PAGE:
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Slave Ownership

While there were many ways in which people could benefit from the institution of slavery, slave ownership was the most obvious and direct form of complicity. Student researchers of the Penn & Slavery Project uncovered evidence of slave ownership by Penn's eighteenth-century trustees and faculty using three main methods: tax records, wills, and 18th century newspapers.

When slavery was legal in the United States, enslaved people were considered the property of their owners. As such, enslaved people were listed in the enslaver’s property taxes. By examining the 1769 and 1774 Pennsylvania Tax & Exoneration Records of 18th century trustees and faculty, students uncovered which faculty members and trustees were enslavers, and how many enslaved people those men owned. Several trustees and faculty had probate papers, or wills, prepared before their deaths. These often included inventories of property that listed land, furniture, and enslaved people. The purpose of these documents was to bequeath property, including enslaved people, to heirs.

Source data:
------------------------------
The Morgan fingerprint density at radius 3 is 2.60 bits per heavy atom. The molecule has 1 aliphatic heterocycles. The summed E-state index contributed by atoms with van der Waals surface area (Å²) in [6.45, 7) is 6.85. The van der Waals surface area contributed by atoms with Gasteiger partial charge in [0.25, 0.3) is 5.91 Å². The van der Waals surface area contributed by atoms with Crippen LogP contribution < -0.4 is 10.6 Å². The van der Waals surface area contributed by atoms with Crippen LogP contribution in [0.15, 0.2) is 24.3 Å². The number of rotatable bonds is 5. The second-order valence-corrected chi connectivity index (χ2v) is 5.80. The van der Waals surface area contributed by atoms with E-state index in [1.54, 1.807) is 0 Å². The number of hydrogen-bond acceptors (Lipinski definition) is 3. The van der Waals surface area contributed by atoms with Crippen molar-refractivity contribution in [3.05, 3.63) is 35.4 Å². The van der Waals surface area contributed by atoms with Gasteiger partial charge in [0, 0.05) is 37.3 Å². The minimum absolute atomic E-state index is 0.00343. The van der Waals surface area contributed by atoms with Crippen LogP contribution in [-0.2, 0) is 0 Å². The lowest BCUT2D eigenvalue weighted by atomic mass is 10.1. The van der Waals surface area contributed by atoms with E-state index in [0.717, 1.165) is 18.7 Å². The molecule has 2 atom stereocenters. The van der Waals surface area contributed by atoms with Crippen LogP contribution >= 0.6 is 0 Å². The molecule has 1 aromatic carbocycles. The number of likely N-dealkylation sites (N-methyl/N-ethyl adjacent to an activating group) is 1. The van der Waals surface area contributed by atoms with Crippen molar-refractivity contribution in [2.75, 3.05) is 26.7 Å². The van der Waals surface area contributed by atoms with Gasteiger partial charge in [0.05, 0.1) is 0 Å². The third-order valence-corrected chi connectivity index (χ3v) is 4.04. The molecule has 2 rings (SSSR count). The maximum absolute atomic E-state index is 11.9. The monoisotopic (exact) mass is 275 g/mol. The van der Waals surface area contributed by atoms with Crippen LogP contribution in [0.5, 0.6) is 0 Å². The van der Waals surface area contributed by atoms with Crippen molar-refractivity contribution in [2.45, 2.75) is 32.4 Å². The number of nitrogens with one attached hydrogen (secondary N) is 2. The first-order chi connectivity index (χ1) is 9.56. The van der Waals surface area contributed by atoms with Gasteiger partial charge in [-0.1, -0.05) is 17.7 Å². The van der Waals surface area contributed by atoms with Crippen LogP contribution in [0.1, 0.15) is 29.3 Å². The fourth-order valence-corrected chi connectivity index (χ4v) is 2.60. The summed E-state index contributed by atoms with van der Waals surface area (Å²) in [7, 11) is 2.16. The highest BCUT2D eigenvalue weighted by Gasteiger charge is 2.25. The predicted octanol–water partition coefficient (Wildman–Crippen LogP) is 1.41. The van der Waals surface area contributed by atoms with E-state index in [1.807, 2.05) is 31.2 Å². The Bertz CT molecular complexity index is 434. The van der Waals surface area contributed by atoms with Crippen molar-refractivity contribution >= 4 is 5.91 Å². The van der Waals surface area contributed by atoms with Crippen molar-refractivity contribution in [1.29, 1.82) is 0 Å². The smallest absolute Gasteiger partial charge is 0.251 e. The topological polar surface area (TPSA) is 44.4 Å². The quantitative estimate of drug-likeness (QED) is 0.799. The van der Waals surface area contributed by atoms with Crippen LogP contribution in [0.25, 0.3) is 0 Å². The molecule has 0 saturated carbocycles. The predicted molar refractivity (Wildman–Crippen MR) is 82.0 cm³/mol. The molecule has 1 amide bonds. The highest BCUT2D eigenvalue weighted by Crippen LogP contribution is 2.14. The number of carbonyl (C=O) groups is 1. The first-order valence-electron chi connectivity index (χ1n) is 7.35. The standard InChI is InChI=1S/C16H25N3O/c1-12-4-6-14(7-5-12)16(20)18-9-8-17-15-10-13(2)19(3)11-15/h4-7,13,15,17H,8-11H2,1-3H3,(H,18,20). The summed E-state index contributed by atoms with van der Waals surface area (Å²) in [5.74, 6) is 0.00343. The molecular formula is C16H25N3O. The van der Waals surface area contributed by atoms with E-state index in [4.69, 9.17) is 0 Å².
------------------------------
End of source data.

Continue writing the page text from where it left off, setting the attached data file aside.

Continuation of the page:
Eighteenth-century newspapers also provided evidence of slave ownership. Enslavers would post runaway slave ads in newspapers. These advertisements could be found alongside announcements for the sale of enslaved people, be they private sales (pictured above) or public auctions. While tax records and probate papers often remained hidden from public view, the Pennsylvania Gazette, owned and edited by Benjamin Franklin, revealed the nature of slave ownership publicly in the form of runaway ads and advertisement for slave sales.

Explore the links to learn more about Penn's early trustees and early faculty and their various connections to the institution of slavery. 

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